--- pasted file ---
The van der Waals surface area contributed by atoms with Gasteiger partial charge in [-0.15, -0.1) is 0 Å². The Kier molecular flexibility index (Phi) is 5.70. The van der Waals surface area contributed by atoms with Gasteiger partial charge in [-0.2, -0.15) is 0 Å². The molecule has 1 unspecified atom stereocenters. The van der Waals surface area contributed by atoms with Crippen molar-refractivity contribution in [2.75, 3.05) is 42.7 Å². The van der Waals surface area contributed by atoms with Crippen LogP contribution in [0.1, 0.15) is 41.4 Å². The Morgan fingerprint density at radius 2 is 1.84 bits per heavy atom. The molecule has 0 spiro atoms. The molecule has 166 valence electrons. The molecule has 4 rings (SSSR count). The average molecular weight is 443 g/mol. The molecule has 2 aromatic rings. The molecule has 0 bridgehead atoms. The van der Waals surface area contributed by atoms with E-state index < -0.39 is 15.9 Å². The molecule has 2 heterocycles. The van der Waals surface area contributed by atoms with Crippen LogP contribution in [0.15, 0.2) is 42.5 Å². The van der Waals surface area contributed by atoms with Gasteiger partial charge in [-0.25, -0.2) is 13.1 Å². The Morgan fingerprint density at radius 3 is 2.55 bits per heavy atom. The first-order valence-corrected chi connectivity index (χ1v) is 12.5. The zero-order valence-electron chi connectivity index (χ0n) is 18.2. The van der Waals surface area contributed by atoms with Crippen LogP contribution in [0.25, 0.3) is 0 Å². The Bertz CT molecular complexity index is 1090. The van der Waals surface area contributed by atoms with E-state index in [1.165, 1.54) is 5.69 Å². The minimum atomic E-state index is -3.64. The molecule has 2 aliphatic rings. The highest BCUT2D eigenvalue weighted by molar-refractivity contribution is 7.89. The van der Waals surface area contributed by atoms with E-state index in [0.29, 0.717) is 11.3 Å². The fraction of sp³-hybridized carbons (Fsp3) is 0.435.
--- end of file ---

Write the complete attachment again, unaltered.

The van der Waals surface area contributed by atoms with Gasteiger partial charge in [-0.15, -0.1) is 0 Å². The Kier molecular flexibility index (Phi) is 5.70. The van der Waals surface area contributed by atoms with Gasteiger partial charge in [-0.2, -0.15) is 0 Å². The molecule has 1 unspecified atom stereocenters. The van der Waals surface area contributed by atoms with Crippen molar-refractivity contribution in [2.75, 3.05) is 42.7 Å². The van der Waals surface area contributed by atoms with Crippen LogP contribution in [0.1, 0.15) is 41.4 Å². The Morgan fingerprint density at radius 2 is 1.84 bits per heavy atom. The molecule has 0 spiro atoms. The molecule has 166 valence electrons. The molecule has 4 rings (SSSR count). The average molecular weight is 443 g/mol. The molecule has 2 aromatic rings. The molecule has 0 bridgehead atoms. The van der Waals surface area contributed by atoms with E-state index < -0.39 is 15.9 Å². The molecule has 2 heterocycles. The van der Waals surface area contributed by atoms with Crippen LogP contribution in [0.15, 0.2) is 42.5 Å². The van der Waals surface area contributed by atoms with Gasteiger partial charge in [-0.25, -0.2) is 13.1 Å². The Morgan fingerprint density at radius 3 is 2.55 bits per heavy atom. The first-order valence-corrected chi connectivity index (χ1v) is 12.5. The zero-order valence-electron chi connectivity index (χ0n) is 18.2. The van der Waals surface area contributed by atoms with Crippen LogP contribution in [0.25, 0.3) is 0 Å². The Bertz CT molecular complexity index is 1090. The van der Waals surface area contributed by atoms with E-state index in [1.165, 1.54) is 5.69 Å². The minimum atomic E-state index is -3.64. The molecule has 2 aliphatic rings. The highest BCUT2D eigenvalue weighted by molar-refractivity contribution is 7.89. The van der Waals surface area contributed by atoms with E-state index in [0.29, 0.717) is 11.3 Å². The fraction of sp³-hybridized carbons (Fsp3) is 0.435.